Owen Pallett on the Game of Life
Life is probably more like a game of Tetris: it gets harder and harder and harder, and then you die.
The last time Owen Pallett came to Australia, we started out talking about his prolific career as a composer and solo artist, but ended up discussing evil corporations, his personal Frankenstein's monster and how the simple life of a rural theist can be enviable to an atheist fag from Toronto.
At the end of the interview, I asked the musician - who had shed the Final Fantasy moniker for his latest album - if he believed that buying into religious fantasies, or even losing yourself in video-game fantasy worlds, was a necessary coping mechanism for us all in an uncertain world. He replied, "Well? I feel that theism is rooted in trying to impose order on what is essentially completely chaotic, but in the case of Dungeons and Dragons, you're taking the pursuit of something and attributing the result to a series of dice roles. But video games have endings where you're crowned or ascend to heaven or live happily ever after, right? Well, I think life is probably more like a game of Tetris: it gets harder and harder and harder, and then you die." In light of this, I asked Pallett to share a few more of his upbeat video game-inspired life lessons with Oyster.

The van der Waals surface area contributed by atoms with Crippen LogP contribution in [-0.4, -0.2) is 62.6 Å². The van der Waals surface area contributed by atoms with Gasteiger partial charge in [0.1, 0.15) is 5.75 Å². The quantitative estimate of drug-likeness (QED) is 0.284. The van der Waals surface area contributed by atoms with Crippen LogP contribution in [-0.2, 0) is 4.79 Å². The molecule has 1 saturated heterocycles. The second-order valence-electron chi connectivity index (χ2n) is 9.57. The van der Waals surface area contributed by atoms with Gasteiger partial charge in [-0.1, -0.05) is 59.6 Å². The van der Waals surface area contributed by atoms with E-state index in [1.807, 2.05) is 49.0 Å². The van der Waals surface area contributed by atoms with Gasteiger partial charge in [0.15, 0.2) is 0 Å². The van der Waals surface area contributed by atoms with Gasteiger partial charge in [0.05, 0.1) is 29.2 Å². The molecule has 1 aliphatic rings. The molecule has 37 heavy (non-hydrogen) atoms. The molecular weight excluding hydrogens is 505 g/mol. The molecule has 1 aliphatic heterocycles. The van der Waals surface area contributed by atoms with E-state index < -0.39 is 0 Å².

SPACE QUEST III: THE PIRATES OF PESTULON
Space Quest III: The Pirates of Pestulon taught me that in the future, most people will be working as janitors, bartenders and Monolith Burger employees, and that there is no shame in that.
OUT OF THIS WORLD
Out Of This World taught me that CERN's particle accelerator is a dangerous idea and somebody - anybody - must stop them before they turn this planet into a black hole.
Ico taught me that no matter how good your intentions, your actions will cause an ancient castle - likely deserving of Heritage protection - to collapse into the sea.
Portal taught me that no matter how well you tell your story, people will only remember your catchphrases.
CALL OF DUTY 4: MODERN WARFARE
Call of Duty 4 taught me that nobody likes a happy ending - tragedy is all our futures and it should be in our art as well.
Words: Zac Bayly
Images: Ryan Pfluger
Owen Pallett is touring Australia in January.